Toronto residents hope a new design for a compostable household scrap cart will keep pesky critters out of their trash.
Late this year Rehrig Pacific Co. will start delivering its EnviroGuard roll-out carts to Canada's largest city as it replaces aging Green Bin carts used to take compostable trash to the curb for pickup.
“This cart is new to the market,” said Rehrig Canadian sales manager Dennis Monestier in a phone interview. “It's new to our line of environmental carts.”
EnviroGuard is an injection-molded, high density polyethylene cart built to withstand weather, rough handling and the efforts of raccoons and other scavengers to get at the kitchen scraps and other waste inside the carts. The version chosen by Toronto City Council can hold about 100 liters and weighs about 18 pounds. A slightly larger version is being rolled out for the general market and is making its debut at the Waste Expo Conference in Las Vegas June 1-4.
Rehrig beat out several competitors who tendered proposals for Toronto's contract to replace about a half million Green Bins with the new carts. Toronto agreed to a capital cost of C$27.6 million (US$21.6 million) over 10 years for the carts. Rehrig also will repair and maintain the fleet of new carts in a program worth about C$4 million (US$3.2 million) when city operating costs are included.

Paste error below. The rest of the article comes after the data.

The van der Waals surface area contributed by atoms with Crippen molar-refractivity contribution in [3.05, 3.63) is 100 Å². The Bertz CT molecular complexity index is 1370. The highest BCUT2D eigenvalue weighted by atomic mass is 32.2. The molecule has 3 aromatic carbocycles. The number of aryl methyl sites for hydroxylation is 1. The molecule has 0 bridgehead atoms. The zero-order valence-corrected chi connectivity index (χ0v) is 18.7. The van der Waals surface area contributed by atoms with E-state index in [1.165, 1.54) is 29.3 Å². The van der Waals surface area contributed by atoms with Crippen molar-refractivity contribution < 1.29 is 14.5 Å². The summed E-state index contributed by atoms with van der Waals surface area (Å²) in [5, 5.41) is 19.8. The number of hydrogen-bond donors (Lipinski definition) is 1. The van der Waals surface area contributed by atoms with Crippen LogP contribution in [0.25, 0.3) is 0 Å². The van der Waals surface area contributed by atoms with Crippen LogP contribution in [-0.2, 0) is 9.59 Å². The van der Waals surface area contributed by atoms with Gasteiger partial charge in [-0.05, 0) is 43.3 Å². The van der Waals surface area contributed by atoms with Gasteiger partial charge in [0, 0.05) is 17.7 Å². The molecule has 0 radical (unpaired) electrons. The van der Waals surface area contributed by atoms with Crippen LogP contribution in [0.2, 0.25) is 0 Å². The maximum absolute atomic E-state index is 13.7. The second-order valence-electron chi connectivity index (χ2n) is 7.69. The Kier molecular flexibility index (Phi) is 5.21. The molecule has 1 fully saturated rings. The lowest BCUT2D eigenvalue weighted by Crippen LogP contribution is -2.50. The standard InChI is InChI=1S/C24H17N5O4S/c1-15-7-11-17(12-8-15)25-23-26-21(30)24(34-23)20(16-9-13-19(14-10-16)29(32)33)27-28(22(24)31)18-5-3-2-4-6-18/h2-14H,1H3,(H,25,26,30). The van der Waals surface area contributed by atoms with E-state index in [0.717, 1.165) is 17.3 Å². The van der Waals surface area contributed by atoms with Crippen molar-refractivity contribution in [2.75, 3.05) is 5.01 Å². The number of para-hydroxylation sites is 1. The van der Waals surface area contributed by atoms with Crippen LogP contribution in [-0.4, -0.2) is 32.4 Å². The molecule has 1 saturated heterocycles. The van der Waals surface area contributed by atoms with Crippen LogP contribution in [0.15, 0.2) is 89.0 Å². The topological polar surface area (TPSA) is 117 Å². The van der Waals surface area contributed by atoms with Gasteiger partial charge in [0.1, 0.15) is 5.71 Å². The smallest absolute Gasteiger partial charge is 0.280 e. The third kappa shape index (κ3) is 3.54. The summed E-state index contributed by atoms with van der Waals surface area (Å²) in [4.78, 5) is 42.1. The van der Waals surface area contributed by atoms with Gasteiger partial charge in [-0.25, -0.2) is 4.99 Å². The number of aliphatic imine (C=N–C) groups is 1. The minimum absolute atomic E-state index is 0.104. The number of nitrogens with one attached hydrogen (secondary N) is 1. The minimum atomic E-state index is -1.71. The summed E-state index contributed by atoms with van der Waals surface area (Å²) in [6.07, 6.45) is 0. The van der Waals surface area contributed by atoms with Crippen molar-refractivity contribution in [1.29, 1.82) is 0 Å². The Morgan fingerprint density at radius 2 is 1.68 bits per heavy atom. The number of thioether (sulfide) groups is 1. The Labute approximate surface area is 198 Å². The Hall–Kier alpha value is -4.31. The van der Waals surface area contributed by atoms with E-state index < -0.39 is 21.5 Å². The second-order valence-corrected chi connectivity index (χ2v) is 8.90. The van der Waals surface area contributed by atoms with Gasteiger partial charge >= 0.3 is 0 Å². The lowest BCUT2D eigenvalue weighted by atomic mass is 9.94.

Rehrig has been a major supplier of related carts and bins to Toronto, where it already has supplied about 1.5 million containers for trash and recycling curbside pickup. It also has a lot of experience in making and supplying such carts to other major cities in Canada and the United States, which was a factor in Toronto's decision to accept the Rehrig bid. Rehrig, based in Los Angeles, has representatives in Toronto, Montreal and other Canadian and U.S. cities. Other plastics molders that were short-listed for the contract included IPL Inc., Orbis Canada Ltd. and Scepter Canada Inc. Monestier said Rehrig is still pondering where to mold Toronto's carts. The company's manufacturing locations are in Dallas, Los Angeles, Kenosha, Wis., Erie, Pa., Desoto, Kan., Orlando, Fla., Lawrenceville, Ga., and Queretaro, Mexico.
Monestier said Rehrig hired animal behavior experts who understand raccoons' dexterity to help design a patented, gravity-based locking mechanism to keep the mammals and other vermin out of the compostables. The design also makes it simple to automate curbside pickup, an improvement over current Green Bins which are manually unloaded by city employees.